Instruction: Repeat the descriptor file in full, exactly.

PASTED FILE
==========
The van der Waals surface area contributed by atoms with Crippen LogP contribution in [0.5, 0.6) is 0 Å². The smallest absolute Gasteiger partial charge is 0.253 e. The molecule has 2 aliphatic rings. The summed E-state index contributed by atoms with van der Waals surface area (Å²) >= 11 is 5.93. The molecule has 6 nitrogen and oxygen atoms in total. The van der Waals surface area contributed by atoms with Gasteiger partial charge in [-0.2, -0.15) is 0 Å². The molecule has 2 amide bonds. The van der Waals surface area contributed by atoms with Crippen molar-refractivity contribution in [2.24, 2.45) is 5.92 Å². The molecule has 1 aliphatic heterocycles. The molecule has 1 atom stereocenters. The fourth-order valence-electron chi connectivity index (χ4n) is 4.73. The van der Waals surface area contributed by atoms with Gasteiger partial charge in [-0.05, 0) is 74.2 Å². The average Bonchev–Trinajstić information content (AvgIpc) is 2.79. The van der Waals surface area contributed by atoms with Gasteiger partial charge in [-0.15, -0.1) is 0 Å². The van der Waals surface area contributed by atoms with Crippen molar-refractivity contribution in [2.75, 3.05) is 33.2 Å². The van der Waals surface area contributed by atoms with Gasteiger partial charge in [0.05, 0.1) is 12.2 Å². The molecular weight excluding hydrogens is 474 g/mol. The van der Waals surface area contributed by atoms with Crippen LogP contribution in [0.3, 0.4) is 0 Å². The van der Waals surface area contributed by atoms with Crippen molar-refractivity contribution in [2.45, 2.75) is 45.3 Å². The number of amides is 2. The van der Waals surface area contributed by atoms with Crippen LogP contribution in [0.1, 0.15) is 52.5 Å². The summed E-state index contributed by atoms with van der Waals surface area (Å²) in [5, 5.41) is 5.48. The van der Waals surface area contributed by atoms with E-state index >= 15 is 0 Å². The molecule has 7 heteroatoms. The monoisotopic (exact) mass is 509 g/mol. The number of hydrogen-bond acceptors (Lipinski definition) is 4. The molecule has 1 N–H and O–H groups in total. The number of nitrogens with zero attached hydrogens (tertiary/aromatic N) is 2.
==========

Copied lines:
The van der Waals surface area contributed by atoms with Crippen LogP contribution in [0.5, 0.6) is 0 Å². The smallest absolute Gasteiger partial charge is 0.253 e. The molecule has 2 aliphatic rings. The summed E-state index contributed by atoms with van der Waals surface area (Å²) >= 11 is 5.93. The molecule has 6 nitrogen and oxygen atoms in total. The van der Waals surface area contributed by atoms with Gasteiger partial charge in [-0.2, -0.15) is 0 Å². The molecule has 2 amide bonds. The van der Waals surface area contributed by atoms with Crippen molar-refractivity contribution in [2.24, 2.45) is 5.92 Å². The molecule has 1 aliphatic heterocycles. The molecule has 1 atom stereocenters. The fourth-order valence-electron chi connectivity index (χ4n) is 4.73. The van der Waals surface area contributed by atoms with Gasteiger partial charge in [-0.05, 0) is 74.2 Å². The average Bonchev–Trinajstić information content (AvgIpc) is 2.79. The van der Waals surface area contributed by atoms with Gasteiger partial charge in [-0.15, -0.1) is 0 Å². The van der Waals surface area contributed by atoms with Crippen molar-refractivity contribution in [2.75, 3.05) is 33.2 Å². The van der Waals surface area contributed by atoms with Gasteiger partial charge in [0.05, 0.1) is 12.2 Å². The molecular weight excluding hydrogens is 474 g/mol. The van der Waals surface area contributed by atoms with Crippen LogP contribution in [0.3, 0.4) is 0 Å². The van der Waals surface area contributed by atoms with Crippen molar-refractivity contribution in [2.45, 2.75) is 45.3 Å². The number of amides is 2. The van der Waals surface area contributed by atoms with Crippen LogP contribution in [0.1, 0.15) is 52.5 Å². The summed E-state index contributed by atoms with van der Waals surface area (Å²) in [5, 5.41) is 5.48. The van der Waals surface area contributed by atoms with E-state index >= 15 is 0 Å². The molecule has 7 heteroatoms. The monoisotopic (exact) mass is 509 g/mol. The number of hydrogen-bond acceptors (Lipinski definition) is 4. The molecule has 1 N–H and O–H groups in total. The number of nitrogens with zero attached hydrogens (tertiary/aromatic N) is 2.